Many infants grow up in multi-accent environments, whereby language input is substantially variable and rich. For instance, in Oslo, 30% of the population speak Norwegian as their second language, and among the remaining 70% of speakers, ~30% use a different dialect from the one spoken in Oslo area (http://statistikkbanken.oslo.kommune.no/). Hence, many infants growing up in Oslo are naturally exposed to accent variation, which provides rich but inconsistent language input, as words are produced differently across accents. For example, the word ‘farm’ gård, is realized differently depending on the speaker's dialect, with a trill or a tap /r/- /ɡoːr/ – in Eastern dialect and an uvular /ʁ/ – /ɡoːʁ/ – in Western dialect. In addition to differences in sound pronunciation, differences in the use of lexical tones between Norwegian dialects offer a challenging task for Norwegian infants exposed to dialects. While our ongoing research project examines whether accent variability affects word recognition and word comprehension in 12-month-old Norwegian infants (Kartushina & Mayor, Reference Kartushina and Mayoraccepted), the current study addressed whether accent variability in input affects word learning in two-and-a-half-year-old Norwegian toddlers, and examines the role of toddler's accent background (growing up in mono-dialectal vs. bi-dialectal family) in modulating the effect of multi-accent variability.
Effects of exposure to accent variability from birth
Previous research (in English- and Dutch-learning infants) has shown that multi-accent input at home affects early language development. For instance, in comparison to infants of the same age receiving uniform input, English-learning infants growing up in bi-accent families exhibit no word recognition at 14 months of age (van Heugten & Johnson, Reference van Heugten and Johnson2017), fail to detect word mispronunciations (Durrant, Delle Luche, Cattani & Floccia, Reference Durrant, Delle Luche, Cattani and Floccia2015). and show word comprehension only in the dominant regional dialect at 20 months of age (Floccia, Delle Luche, Durrant, Butler & Goslin, Reference Floccia, Delle Luche, Durrant, Butler and Goslin2012). These studies suggest that growing up in a bi-accent family affects the establishment of stable early word representations across accents.
Other studies, however, suggest that bi-accent toddlers ‘catch up’ with their mono-accent peers shortly after their second birthday. For example, bi-accent Dutch toddlers adjust their signal-to-word mapping strategies for both dialects from 24 months of age (van der Feest & Johnson, Reference van der Feest and Johnson2016) and bi-accent Canadian-English toddlers show similar word comprehension latencies as their mono-accent peers at 34 months of age (Buckler, Oczak-Arsic, Siddiqui & Johnson, Reference Buckler, Oczak-Arsic, Siddiqui and Johnson2017). Yet, word comprehension tasks, where toddlers have to recognize an orally presented familiar word and match it to one of the two pictures shown on the screen, might be ill-suited to detect peculiarities in language processing of bi-accent three-year-old toddlers, as they might show ceiling effect at this age. A recent study tested multi-accent 34-month-old Canadian-English toddlers in a demanding word recognition task (without visual cues) and revealed that speech processing difficulties in bi-accent toddlers persisted beyond the second birthday (Buckler & Johnson, Reference Buckler and Johnson2020) Even more striking, studies in adults, using perceptual sensitivity to phonemic mispronunciation (Chen, Rattanasone, Cox & Demuth, Reference Chen, Rattanasone, Cox and Demuth2017) and dialect-switching (Kirk, Kempe, Scott-Brown, Philipp & Declerck, Reference Kirk, Kempe, Scott-Brown, Philipp and Declerck2018) tasks, have shown that bi-dialectal adults have more relaxed phonemic categories (as compared to mono-dialectal adults) and show processing costs when switching from one dialect to another. Overall, adults learn words faster in one accent, than in two accents, when phonological forms mismatch by one phonological feature, e.g., /vig/ = /vIg/ (Muench & Creel, Reference Muench and Creel2013). Yet, multi-accent exposure appears to promote accent adaptation, as more experience with regional German accents (dialects) has been associated with better regional-accent (dialect) adaptation in nine-year-old German children (Levy, Konieczny & Hanulíková, Reference Levy, Konieczny and Hanulíková2019). In sum, these studies suggest that early bi-accent exposure has life-lasting effects on phonological and lexical processing of bi-accent listeners, yet it might benefit their adaptation to accent variation.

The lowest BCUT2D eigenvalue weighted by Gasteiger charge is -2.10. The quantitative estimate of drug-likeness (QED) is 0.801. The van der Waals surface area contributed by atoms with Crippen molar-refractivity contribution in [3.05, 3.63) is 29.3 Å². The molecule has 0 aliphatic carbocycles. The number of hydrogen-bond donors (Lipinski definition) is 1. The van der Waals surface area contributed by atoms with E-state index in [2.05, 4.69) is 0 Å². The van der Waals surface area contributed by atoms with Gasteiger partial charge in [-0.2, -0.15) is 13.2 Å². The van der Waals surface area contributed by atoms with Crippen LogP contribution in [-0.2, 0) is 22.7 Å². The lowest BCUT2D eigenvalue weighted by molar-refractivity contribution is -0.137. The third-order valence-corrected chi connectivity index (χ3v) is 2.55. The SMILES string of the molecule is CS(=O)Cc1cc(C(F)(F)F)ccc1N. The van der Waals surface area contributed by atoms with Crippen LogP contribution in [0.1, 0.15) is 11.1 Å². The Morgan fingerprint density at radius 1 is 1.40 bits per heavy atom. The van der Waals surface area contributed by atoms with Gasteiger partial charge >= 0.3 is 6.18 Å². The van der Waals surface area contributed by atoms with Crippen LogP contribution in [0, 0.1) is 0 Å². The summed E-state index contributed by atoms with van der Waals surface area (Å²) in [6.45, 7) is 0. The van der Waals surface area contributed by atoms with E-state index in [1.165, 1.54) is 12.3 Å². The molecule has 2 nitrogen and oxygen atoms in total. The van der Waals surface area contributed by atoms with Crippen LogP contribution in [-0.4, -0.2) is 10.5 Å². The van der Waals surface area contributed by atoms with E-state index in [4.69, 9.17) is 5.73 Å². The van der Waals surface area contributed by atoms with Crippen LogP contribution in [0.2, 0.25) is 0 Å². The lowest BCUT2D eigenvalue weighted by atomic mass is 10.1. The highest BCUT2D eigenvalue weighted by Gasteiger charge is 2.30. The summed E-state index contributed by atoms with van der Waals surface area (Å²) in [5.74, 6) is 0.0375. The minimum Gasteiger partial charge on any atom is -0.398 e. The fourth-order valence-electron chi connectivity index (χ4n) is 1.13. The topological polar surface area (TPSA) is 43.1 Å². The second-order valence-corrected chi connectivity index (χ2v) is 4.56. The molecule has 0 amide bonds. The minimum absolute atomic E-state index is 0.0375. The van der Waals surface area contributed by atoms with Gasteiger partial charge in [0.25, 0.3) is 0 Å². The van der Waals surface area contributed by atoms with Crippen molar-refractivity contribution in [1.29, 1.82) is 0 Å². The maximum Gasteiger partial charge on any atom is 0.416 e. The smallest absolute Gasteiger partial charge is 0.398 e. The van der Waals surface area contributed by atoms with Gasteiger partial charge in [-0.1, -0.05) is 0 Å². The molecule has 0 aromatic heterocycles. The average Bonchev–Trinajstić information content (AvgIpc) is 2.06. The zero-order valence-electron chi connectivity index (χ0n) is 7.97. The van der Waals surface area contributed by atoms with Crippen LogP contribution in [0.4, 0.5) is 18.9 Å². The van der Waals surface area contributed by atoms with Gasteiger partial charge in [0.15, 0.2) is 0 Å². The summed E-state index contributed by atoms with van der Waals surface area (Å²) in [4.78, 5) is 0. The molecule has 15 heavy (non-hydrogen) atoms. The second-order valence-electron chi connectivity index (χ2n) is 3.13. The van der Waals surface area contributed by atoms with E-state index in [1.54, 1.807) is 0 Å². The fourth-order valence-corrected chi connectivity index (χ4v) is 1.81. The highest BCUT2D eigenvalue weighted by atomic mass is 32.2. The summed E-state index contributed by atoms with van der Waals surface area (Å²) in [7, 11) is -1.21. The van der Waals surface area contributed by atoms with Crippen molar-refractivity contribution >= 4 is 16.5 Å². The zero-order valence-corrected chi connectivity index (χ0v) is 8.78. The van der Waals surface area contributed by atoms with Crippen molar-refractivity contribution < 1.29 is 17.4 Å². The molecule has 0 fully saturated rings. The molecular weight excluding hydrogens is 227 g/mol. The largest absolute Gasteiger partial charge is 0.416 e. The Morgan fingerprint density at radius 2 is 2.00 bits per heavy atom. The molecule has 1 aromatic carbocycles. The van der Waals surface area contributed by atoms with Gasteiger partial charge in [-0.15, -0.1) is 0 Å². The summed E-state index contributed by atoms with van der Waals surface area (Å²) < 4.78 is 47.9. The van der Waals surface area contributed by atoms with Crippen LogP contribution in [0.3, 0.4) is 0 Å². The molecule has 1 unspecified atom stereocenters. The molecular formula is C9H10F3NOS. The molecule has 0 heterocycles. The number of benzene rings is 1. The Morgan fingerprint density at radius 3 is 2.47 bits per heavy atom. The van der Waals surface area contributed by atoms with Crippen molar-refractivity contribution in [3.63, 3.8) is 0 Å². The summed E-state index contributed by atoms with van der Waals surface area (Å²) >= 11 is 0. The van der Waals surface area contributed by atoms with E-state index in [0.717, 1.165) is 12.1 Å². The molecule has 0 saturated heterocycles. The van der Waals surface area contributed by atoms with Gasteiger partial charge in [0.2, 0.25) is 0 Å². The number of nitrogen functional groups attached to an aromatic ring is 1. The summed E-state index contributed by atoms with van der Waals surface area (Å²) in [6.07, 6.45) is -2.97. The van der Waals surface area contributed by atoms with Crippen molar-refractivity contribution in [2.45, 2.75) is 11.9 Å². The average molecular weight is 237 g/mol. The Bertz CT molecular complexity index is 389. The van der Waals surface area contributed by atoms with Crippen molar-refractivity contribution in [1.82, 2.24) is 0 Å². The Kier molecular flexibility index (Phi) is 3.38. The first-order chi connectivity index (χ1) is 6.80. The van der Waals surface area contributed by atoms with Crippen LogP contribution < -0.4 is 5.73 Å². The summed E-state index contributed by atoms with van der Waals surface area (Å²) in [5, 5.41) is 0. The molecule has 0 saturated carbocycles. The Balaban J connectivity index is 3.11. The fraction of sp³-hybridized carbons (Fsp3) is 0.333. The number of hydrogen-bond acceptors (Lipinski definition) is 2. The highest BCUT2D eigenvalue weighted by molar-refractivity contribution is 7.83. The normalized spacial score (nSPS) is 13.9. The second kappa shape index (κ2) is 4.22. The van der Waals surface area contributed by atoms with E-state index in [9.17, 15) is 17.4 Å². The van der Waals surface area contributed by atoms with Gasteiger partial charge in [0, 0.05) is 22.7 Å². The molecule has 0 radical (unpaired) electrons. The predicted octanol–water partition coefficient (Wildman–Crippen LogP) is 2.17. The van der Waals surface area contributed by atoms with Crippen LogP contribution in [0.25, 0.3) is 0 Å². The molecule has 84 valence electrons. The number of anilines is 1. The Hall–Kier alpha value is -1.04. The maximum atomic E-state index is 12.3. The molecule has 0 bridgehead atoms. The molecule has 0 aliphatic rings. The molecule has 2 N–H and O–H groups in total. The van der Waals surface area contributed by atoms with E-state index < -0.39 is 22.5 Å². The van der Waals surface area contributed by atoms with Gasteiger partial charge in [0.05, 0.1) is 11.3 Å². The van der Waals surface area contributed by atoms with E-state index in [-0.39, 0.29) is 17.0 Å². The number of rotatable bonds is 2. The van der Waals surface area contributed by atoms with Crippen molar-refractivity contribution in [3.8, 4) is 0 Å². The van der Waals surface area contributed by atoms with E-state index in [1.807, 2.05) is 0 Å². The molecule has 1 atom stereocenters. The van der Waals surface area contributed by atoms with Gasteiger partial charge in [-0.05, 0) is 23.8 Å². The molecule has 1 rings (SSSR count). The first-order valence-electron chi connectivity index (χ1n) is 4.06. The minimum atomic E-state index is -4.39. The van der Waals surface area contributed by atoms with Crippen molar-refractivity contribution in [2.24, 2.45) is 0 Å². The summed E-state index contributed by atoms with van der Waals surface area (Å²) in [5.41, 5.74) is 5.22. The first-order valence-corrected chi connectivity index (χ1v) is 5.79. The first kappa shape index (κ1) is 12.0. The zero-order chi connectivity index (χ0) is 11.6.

Effects of brief exposure to accent variability
It is noteworthy that while multi-accent variability appears to affect early linguistic processing in young children exposed to accents from birth, short exposure to unfamiliar accent speech seems to benefit language processing in infants with no previous multi-accent experience. For instance, brief exposure to multiple accents enabled 18-month-old English-learning infants growing up in mono-accent families to recognize words spoken in an unfamiliar accent, suggesting that multi-accent variability may support novel accents understanding (Potter & Saffran, Reference Potter and Saffran2017). Similarly, listening to a familiar story (so infants knew the intended word forms) read in an unfamiliar Australian English accent prior to the test enabled 15-month-old Canadian English-learning infants to recognize familiar words from nonsense words in Australian English accent (van Heugten & Johnson, Reference van Heugten and Johnson2014). Analogously, 2-minute exposure to an unfamiliar foreign(Spanish)-accent speech enabled 24-month-old mono-accent American-English infants to cope with this accent (in a word learning task) better than did their peers exposed to familiar local-accent speech (Schmale, Cristia & Seidl, Reference Schmale, Cristia and Seidl2012) or not exposed to accented speech at all (Schmale, Hollich & Seidl, Reference Schmale, Hollich and Seidl2011). These studies suggest that short (multi-)accent exposure promotes the mappings between the words in the native and unfamiliar accents, and boosts accent adaptation in infants with no prior accent experience.